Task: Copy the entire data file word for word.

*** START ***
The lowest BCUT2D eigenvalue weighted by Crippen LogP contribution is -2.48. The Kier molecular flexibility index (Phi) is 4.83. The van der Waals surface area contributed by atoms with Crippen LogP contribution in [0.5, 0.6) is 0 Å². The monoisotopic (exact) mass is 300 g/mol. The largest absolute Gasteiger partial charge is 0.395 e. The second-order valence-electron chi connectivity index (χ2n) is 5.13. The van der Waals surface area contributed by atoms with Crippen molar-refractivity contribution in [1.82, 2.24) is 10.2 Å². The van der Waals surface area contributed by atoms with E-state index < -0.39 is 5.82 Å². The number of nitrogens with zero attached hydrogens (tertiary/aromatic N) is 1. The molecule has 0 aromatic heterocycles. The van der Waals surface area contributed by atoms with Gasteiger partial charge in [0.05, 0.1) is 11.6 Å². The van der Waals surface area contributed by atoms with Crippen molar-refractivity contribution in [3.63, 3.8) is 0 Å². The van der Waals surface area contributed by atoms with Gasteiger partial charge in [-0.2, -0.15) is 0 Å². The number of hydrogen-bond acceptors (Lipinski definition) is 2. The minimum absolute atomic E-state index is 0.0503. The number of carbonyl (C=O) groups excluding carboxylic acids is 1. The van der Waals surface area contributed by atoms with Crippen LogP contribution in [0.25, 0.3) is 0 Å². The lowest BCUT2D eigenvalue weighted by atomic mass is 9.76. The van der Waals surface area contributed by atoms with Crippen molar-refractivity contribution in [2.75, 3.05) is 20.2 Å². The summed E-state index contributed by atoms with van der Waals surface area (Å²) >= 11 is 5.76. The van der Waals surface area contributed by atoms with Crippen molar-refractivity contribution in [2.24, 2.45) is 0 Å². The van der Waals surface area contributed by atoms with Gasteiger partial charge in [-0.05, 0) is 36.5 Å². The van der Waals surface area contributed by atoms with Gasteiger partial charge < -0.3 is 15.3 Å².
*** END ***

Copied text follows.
The lowest BCUT2D eigenvalue weighted by Crippen LogP contribution is -2.48. The Kier molecular flexibility index (Phi) is 4.83. The van der Waals surface area contributed by atoms with Crippen LogP contribution in [0.5, 0.6) is 0 Å². The monoisotopic (exact) mass is 300 g/mol. The largest absolute Gasteiger partial charge is 0.395 e. The second-order valence-electron chi connectivity index (χ2n) is 5.13. The van der Waals surface area contributed by atoms with Crippen molar-refractivity contribution in [1.82, 2.24) is 10.2 Å². The van der Waals surface area contributed by atoms with E-state index < -0.39 is 5.82 Å². The number of nitrogens with zero attached hydrogens (tertiary/aromatic N) is 1. The molecule has 0 aromatic heterocycles. The van der Waals surface area contributed by atoms with Gasteiger partial charge in [0.05, 0.1) is 11.6 Å². The van der Waals surface area contributed by atoms with Crippen molar-refractivity contribution in [3.63, 3.8) is 0 Å². The van der Waals surface area contributed by atoms with Gasteiger partial charge in [-0.2, -0.15) is 0 Å². The number of hydrogen-bond acceptors (Lipinski definition) is 2. The minimum absolute atomic E-state index is 0.0503. The number of carbonyl (C=O) groups excluding carboxylic acids is 1. The van der Waals surface area contributed by atoms with Crippen LogP contribution in [0.25, 0.3) is 0 Å². The lowest BCUT2D eigenvalue weighted by atomic mass is 9.76. The van der Waals surface area contributed by atoms with Crippen molar-refractivity contribution in [2.75, 3.05) is 20.2 Å². The summed E-state index contributed by atoms with van der Waals surface area (Å²) >= 11 is 5.76. The van der Waals surface area contributed by atoms with Crippen molar-refractivity contribution in [2.24, 2.45) is 0 Å². The van der Waals surface area contributed by atoms with Gasteiger partial charge in [-0.05, 0) is 36.5 Å². The van der Waals surface area contributed by atoms with Gasteiger partial charge < -0.3 is 15.3 Å².